Although it’s a fat, coconut oil has been shown to help you slim down. A study of 30 men published in the journal Pharmacology found that those who consumed 2 tablespoons of coconut oil a day shrank their waists by an average of 1.1 inches in one month! Coconut is also rich in conjugated linoleic acid (CLA), which research suggests may help reduce the risk of cardiovascular disease. One study found rats fed high CLA ghee showed a 26 percent reduction in total cholesterol in just 21 days! Add a few tablespoons of coconut oil to your overnight oats, or top them off with unsweetened coconut shavings.



Mangos are great sources of vitamins A, B6 and C. Whenever possible, opt for fresh. Dried fruits are particularly high in fructose, which can cause bloating. This tropical fruit is super sweet, so a little bit goes a long way!



As with most red, yellow, or orange vegetables and fruits, carrots are packed with carotenoids, fat-soluble compounds associated with the reduced risk of a wide range of cancers and inflammatory conditions such as asthma and rheumatoid arthritis. And the veggie’s high water and low carb content allow you to fill up for very few calories.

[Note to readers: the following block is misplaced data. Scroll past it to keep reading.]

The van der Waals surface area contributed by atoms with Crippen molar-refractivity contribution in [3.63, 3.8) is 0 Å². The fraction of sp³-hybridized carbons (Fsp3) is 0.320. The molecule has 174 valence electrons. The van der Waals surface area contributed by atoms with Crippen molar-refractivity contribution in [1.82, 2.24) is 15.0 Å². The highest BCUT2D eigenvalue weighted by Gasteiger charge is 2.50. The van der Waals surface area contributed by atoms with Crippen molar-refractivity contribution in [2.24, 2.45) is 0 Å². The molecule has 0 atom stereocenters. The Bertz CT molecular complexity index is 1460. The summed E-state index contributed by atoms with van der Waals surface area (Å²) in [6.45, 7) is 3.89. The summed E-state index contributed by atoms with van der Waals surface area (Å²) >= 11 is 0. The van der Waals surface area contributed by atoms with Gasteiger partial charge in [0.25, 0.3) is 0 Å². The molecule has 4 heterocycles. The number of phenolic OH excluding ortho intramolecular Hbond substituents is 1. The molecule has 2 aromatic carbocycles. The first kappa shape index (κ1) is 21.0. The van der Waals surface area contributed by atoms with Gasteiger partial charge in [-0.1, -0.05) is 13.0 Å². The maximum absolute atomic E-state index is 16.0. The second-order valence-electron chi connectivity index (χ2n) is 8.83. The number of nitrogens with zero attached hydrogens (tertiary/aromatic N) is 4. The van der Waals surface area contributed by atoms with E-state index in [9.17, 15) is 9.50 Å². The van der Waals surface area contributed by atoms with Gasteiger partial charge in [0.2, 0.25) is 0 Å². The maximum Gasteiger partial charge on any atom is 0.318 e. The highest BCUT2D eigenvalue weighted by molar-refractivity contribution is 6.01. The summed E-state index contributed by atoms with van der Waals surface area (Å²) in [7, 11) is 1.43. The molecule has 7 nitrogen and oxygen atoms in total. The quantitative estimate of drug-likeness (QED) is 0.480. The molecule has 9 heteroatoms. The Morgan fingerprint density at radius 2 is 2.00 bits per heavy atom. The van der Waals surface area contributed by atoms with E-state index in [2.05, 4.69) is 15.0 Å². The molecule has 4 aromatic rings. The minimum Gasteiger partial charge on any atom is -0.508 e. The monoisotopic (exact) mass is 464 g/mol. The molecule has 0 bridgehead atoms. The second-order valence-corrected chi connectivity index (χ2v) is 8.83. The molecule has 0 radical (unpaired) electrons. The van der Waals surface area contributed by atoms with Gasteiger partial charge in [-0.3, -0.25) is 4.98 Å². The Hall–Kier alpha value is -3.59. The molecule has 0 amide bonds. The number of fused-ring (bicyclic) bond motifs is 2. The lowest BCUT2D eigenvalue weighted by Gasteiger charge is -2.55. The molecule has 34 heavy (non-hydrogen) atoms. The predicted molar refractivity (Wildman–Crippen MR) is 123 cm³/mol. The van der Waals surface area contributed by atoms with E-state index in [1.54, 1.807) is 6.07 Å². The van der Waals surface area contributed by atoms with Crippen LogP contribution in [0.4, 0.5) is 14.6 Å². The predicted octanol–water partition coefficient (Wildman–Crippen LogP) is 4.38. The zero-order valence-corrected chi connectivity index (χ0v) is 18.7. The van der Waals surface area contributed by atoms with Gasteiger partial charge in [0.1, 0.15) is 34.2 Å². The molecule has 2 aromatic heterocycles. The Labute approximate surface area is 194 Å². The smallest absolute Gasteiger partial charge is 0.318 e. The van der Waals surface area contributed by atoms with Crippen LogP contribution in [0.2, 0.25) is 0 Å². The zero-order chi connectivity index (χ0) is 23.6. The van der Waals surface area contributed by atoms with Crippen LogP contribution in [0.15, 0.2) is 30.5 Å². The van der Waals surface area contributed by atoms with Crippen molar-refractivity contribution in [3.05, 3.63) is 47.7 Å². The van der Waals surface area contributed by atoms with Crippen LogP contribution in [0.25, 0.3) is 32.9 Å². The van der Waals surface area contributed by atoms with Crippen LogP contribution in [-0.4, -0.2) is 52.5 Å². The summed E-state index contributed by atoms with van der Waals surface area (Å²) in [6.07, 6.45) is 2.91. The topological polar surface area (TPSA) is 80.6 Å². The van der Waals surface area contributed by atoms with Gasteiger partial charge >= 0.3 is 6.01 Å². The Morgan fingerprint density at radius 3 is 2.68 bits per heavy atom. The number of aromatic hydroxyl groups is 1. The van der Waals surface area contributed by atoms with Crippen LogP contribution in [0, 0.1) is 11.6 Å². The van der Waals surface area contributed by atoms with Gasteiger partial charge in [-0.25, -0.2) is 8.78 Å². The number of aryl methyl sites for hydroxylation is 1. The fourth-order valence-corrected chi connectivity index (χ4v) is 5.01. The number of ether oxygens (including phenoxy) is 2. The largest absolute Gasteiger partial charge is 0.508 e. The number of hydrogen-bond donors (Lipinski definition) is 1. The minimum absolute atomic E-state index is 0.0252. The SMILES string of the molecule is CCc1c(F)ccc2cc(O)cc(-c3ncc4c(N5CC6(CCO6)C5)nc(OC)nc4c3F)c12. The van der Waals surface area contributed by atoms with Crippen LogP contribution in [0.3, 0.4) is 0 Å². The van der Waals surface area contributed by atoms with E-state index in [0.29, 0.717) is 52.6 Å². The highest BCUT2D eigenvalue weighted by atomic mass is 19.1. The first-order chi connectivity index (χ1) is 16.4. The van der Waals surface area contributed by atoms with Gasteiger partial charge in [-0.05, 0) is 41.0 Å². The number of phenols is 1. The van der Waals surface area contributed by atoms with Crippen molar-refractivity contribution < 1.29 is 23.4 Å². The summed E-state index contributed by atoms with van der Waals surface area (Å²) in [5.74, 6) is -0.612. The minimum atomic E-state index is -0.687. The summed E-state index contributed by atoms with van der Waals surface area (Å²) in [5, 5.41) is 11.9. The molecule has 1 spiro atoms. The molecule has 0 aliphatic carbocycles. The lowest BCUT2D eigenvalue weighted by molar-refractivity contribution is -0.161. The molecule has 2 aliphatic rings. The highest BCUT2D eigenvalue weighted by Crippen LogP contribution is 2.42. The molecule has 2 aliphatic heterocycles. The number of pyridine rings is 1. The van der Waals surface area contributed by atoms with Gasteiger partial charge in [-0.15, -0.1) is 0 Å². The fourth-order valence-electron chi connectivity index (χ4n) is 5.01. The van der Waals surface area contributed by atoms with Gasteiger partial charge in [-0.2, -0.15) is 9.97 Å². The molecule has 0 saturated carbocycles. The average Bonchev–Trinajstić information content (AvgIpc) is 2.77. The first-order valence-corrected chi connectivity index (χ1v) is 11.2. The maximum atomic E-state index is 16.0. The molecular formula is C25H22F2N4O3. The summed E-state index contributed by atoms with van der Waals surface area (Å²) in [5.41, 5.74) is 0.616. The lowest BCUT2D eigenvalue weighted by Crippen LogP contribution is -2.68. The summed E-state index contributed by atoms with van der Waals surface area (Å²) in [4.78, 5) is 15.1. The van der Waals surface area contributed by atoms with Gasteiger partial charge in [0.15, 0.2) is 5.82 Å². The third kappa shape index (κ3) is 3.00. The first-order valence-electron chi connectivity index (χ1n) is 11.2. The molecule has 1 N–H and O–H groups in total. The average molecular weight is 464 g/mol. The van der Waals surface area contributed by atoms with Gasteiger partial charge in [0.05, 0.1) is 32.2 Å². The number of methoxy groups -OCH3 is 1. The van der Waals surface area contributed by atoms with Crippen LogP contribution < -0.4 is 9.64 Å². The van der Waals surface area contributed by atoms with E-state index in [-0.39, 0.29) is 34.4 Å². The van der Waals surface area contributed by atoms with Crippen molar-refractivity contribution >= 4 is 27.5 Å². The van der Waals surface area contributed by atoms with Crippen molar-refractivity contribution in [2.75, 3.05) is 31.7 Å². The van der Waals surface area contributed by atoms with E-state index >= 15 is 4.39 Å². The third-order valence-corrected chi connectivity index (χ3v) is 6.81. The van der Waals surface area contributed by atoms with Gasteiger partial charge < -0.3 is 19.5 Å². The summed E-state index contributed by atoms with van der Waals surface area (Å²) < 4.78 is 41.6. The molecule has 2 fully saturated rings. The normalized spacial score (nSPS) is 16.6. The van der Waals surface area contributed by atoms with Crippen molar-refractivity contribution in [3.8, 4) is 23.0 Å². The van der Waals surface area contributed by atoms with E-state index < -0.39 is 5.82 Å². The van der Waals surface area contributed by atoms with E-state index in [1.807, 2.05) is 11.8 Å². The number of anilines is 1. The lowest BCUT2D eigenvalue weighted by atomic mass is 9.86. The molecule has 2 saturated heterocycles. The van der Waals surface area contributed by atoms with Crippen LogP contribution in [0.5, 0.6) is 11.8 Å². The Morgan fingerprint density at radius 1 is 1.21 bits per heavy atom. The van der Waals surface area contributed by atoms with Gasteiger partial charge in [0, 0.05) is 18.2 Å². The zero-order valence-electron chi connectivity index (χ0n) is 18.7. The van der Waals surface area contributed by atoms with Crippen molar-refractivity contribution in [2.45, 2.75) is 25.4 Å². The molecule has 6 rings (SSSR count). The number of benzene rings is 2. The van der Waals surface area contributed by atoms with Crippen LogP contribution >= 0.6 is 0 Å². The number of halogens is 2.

Sky-high in antioxidants, blueberries fight stubborn belly fat and promote cognitive function. After a 90-day trial, researchers at the University of Michigan found that the rats fed a blueberry-enriched diet showed significantly reduced abdominal belly fat than a control group. And a long-term study published in Annals of Neurology highlights that eating blueberries can lower the overall rate of cognitive decline by as much as 2.5 years in adults over the age of 70!



When it comes to nuts that aid weight loss, pistachios are tops. A UCLA study found that people who snacked on pistachios instead of pretzels reduced their BMI by a point and improved their cholesterol and triglyceride levels, while the pretzel-eating group saw no change!